Sommerleigh Pollonais, Horror Head Writer
Plot: An immigrant in search of the American dream is forced to take a room in a boarding house. She soon finds herself in a nightmare she can’t escape.
Review: Horror movies with deeper messages are nothing new. Some like Hereditary or The Babadook challenge you to see beyond the literal scares while keeping the cerebral stuff subtle, while movies like No One Gets Out Alive make it quite clear what they’re trying to say. Sadly the message here about the real terror that goes with being an illegal immigrant is weighed down by a messy execution.
Ambar (Christina Rodlo) just arrived in the US from Mexico and is hoping to earn a degree in business management. But she has a few hurdles to jump and they aren’t easy ones. She doesn’t have an ID so she can’t move from her location and relocate for school. The cost of her new identity keeps going up due to the unscrupulous people she has to deal with, and she’s forced to rent a cheap room in a place called Schofield Heights. Before you can say “dead mother”, she’s having nightmares, seeing ghostly apparitions and believes she’s hearing screams coming from the basement. Is any of it real, or is Ambar cracking under the pressure?
Director Santiago Menghini starts off with a strong opening scene of another young woman who is also an illegal immigrant and who gets accosted by spectres while a strange box moves on its own. I wish I could say the rest of the movie was as interesting but the tone of this flick is all over the place.
I never really got a sense of who Ambar was as a person. I know what she wants to accomplish, I know she had a sick mother who died, but sadly actress Christina Rodlo doesn’t seem to connect emotionally to the material, so everything that happens to her leaves little to no impact on the viewer. There are other women in the house but because their characters aren’t fleshed out you won’t care what happens to them, which is truly sad when you think about their situations. Compare this to last year’s fantastically crafted and superbly performed His House. There wasn’t a moment in that movie where I didn’t feel absolute dread for that couple. I cared, they made me care, which made the everything they went through that much more terrifying. None of that emotional nuance is in No One and the only sparks of life I could find here was in the first and last acts.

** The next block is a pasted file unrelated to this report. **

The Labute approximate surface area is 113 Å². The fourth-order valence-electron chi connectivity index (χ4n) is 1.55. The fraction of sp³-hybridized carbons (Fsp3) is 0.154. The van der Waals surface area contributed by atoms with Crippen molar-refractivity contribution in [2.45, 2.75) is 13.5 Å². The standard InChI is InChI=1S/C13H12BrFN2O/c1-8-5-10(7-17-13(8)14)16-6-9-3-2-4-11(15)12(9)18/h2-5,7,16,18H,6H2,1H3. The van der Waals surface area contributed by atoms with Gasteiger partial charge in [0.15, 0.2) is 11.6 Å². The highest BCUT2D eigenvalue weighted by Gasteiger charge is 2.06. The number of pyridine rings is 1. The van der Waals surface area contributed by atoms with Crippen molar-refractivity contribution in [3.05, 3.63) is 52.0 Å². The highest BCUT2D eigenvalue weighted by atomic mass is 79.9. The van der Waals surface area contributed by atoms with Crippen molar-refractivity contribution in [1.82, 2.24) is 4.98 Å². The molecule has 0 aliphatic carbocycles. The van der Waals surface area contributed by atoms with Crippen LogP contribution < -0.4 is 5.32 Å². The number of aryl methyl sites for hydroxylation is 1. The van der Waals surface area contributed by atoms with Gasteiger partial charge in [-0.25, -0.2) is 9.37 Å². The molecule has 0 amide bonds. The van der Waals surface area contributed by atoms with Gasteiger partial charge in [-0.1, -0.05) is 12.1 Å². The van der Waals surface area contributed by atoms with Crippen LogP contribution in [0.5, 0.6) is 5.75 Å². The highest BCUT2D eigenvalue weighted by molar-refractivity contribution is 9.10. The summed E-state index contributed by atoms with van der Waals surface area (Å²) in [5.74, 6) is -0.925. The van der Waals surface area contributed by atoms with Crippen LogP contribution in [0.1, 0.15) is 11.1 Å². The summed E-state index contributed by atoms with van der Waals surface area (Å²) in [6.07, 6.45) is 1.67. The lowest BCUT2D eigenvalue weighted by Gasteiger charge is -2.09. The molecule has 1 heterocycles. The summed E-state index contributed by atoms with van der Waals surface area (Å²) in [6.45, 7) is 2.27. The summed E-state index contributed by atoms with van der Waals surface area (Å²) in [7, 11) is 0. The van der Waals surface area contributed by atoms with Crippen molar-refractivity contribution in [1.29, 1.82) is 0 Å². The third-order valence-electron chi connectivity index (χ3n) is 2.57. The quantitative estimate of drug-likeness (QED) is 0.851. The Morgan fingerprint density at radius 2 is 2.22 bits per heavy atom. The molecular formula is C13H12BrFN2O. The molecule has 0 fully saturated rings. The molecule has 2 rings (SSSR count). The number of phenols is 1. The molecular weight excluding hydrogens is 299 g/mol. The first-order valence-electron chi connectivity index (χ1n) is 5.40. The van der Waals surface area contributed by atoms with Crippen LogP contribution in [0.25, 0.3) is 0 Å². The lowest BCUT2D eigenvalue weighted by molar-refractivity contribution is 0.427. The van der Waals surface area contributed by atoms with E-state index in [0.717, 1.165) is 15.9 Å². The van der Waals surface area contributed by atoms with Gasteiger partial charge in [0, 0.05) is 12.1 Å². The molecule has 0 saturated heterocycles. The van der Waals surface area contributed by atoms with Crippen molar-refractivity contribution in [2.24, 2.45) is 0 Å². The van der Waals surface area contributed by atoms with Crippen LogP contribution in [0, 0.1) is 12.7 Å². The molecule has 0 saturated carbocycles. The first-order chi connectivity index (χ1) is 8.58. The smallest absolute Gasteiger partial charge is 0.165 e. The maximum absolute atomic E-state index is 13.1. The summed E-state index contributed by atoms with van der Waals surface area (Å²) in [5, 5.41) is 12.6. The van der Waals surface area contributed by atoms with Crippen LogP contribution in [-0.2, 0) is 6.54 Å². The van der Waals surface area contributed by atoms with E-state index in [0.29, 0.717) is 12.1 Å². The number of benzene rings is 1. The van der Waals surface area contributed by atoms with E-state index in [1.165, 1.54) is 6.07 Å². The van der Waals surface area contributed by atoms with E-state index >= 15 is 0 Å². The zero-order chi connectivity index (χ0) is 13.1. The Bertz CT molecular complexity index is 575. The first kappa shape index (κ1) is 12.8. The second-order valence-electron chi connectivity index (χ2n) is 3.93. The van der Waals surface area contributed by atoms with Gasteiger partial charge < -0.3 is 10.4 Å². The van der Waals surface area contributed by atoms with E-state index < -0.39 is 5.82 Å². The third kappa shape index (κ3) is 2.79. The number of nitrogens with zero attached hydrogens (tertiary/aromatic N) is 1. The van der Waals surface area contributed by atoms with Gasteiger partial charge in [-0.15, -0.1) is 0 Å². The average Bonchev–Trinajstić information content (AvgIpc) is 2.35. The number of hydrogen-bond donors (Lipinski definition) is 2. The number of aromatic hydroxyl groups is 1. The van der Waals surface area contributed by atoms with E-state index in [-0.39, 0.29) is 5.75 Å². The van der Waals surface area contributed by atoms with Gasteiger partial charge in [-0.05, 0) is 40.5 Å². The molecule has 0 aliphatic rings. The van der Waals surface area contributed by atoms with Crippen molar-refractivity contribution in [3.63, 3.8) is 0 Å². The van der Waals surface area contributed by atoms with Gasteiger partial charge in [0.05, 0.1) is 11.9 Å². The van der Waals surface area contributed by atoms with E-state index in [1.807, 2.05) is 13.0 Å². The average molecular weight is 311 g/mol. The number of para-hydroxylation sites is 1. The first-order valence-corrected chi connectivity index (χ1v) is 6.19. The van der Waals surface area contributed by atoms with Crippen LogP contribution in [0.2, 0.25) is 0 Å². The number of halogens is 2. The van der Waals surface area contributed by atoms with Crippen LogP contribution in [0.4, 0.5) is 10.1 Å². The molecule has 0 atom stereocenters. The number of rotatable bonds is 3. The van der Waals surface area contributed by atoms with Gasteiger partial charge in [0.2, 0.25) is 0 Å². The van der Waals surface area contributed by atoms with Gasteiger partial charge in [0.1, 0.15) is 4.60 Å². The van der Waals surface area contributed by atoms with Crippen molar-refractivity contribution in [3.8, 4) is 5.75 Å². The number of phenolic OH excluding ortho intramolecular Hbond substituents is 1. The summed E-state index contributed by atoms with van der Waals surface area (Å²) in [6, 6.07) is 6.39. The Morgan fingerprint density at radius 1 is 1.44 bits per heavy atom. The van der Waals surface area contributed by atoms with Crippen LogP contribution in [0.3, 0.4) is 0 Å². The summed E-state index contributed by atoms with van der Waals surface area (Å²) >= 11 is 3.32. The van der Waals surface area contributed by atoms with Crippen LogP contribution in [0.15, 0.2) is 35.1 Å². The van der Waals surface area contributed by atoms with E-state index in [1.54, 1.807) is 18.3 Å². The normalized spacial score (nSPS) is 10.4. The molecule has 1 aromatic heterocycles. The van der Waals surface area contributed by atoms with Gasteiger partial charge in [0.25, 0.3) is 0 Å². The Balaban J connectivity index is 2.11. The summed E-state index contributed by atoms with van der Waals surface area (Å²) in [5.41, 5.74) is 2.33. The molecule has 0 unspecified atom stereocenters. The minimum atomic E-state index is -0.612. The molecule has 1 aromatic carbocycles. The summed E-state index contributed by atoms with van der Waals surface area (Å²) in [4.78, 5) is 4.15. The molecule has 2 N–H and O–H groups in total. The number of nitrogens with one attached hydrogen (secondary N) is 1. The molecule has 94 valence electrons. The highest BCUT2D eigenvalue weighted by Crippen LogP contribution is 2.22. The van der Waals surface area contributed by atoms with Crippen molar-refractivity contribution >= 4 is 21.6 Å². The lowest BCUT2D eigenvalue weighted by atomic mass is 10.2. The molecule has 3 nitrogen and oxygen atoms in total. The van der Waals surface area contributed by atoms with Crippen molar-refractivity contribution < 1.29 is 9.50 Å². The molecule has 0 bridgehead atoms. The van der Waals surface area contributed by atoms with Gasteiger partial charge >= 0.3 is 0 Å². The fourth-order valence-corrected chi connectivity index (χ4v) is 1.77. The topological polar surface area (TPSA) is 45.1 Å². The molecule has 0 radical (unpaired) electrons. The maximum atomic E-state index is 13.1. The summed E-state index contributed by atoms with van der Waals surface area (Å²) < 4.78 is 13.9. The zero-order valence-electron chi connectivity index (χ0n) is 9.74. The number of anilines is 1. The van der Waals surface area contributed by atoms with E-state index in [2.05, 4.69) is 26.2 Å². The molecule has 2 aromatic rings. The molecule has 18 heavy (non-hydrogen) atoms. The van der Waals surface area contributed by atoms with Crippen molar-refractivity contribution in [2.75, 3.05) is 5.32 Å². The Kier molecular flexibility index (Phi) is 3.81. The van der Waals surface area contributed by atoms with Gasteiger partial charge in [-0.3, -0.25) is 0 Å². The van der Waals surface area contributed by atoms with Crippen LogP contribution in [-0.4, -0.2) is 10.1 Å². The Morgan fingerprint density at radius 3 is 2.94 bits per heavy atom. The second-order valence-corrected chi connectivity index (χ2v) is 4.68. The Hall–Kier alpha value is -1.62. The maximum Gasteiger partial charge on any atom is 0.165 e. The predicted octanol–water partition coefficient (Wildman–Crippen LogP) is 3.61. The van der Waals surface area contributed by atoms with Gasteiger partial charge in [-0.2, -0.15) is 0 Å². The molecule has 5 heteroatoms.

The conclusion is where this movie shines. We get actual stakes, tension, gore and a creature that made me say out loud WTAF! Where was all of this for the last 45 minutes? This is what I meant by messy execution. No One is trying to be two very different types of horror movies (haunted house and psychological horror) and honestly I wish they had stuck with the haunted house stuff because it’s the only time things feel in anyway interesting.
I empathise with what these desperate people have to go through. And I won’t even pretend to understand how terrifying it must be to leave everything you know behind to try and start a new life with literally nothing but yourself to rely on. No One Gets Out Alive could’ve been great ff only the movie could pick a tone and stick with it. Sadly, in the end it’s just feels hollow and ultimately will be forgotten among movies that tackled these types of issues in a much more memorable way.
Sommer’s Score: 5 out of 10
Sommerleigh of the House Pollonais. First of Her Name. Sushi Lover, Queen of Horror Movies, Comic Books and Binge Watching Netflix. Mother of two beautiful black cats named Vader and Kylo. I think eating Popcorn at the movies should be mandatory, PS4 makes the best games ever, and I’ll be talking about movies until the zombie apocalypse comes.
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